Monday, October 15, 2007

Mondays with Maida - Hazelnut Rusks

Hazelnut Rusks
Page 260 in the old book / page 277 in the new book

I guess Maida's cookie book was written before biscotti were all the rage. Maida describes this recipe as an old German recipe and there's nary a mention of those other twice-baked cookies we've come to know and love as biscotti. To head off any complaints that the cookies were too hard or lawsuits related to chipped teeth, I warned everyone that they were indeed like biscotti and advised they might want to dunk the cookies in their favorite hot beverage to soften them up. Some dunked, others braved dental disaster and ate them dry, but everyone (including me) enjoyed these tasty cookies.

I had toasted the nuts very lightly beforehand because I was worried that they were bland. I had purchased them blanched rather then attempting to remove the skins myself (a task that I find particularly onerous). I'm not sure what process is used commercially to remove hazelnut skins, but my guess is that it is not toasting followed by rubbing the nuts in a dishtowel - the nuts I'd purchased appeared to have been mechanically abraded and sure didn't taste toasted. Anyway, five minutes in the oven perked them right up and perfumed my kitchen as well. Is there any nut with a more heavenly scent than the hazelnut?

The cookies were very easy to make. The one step I worried about just a little was neatly slicing the baked cookie strips. I remember the first time I ever made biscotti I had a terrible time cutting through the nuts. That was thankfully not the case this time around, thanks to my bread-knife. The only trouble I did have was getting those half-inch slices to stand upright for the second baking - they were acting more like dominoes then cookies!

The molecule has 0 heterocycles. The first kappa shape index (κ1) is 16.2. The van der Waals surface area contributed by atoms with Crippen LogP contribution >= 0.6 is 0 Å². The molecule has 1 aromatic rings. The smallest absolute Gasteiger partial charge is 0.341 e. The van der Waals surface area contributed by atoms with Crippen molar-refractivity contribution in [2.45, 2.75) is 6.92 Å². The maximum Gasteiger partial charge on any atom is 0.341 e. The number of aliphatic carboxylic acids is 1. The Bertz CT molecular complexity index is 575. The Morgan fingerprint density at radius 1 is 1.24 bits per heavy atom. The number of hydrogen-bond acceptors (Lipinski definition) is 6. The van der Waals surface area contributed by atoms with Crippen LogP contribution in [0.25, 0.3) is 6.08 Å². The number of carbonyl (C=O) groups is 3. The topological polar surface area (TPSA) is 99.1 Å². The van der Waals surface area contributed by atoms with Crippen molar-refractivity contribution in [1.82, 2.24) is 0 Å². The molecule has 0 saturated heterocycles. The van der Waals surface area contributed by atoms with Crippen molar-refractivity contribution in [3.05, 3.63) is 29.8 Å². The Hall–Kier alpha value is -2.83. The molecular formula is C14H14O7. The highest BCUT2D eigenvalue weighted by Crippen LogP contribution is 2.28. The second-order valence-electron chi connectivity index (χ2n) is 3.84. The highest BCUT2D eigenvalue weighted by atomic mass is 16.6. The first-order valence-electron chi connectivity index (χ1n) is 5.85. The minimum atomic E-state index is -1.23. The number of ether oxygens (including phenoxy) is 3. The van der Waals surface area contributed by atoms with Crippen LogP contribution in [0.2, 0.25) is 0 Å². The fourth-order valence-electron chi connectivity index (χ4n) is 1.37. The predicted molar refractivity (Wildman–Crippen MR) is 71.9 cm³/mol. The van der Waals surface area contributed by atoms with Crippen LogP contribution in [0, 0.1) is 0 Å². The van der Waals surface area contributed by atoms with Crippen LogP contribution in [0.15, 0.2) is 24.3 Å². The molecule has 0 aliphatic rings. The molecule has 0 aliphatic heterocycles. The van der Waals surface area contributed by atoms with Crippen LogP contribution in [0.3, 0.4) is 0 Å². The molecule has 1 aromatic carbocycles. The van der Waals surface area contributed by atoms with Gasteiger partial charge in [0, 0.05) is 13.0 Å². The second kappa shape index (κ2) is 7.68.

Here's the panel...

Suzanne: "The Hazelnut Rusks were delicious. They reminded me of the mandel bread cookies that my aunt used to make. They were definitely hard and yes, I did need to dunk them to soften them up, but the dunking was part of the fun. This was a great morning breakfast cookie. Rating - 4.0"

Denny: "Excellent. Just a tad too crunchy. I considered suspending my No Chocolate penalty because they were so good, but I've got to be consistent. I'd give them a 4.0 with the -1 no chocolate penalty. I could even taste the hazelnuts. Rating - 4.0"

Laura: "Very tasty, once dunked! (Without dunking, they are indeed very hard.) Rating - 3.5"

Terri: "These are definitely like biscotti and were delicious dipped in my coffee! Since they're twice baked, they're crunchier than usual, but very tasty. The hazelnuts are delicious. Very good, but maybe not for anyone worried about losing fillings or chipping a tooth! Only kidding - they're not that hard! Rating - 3.5"

Overall rating by the panel - 3.8

Next week - Black-and-White Rusks

Nutrition Facts


Anonymous said...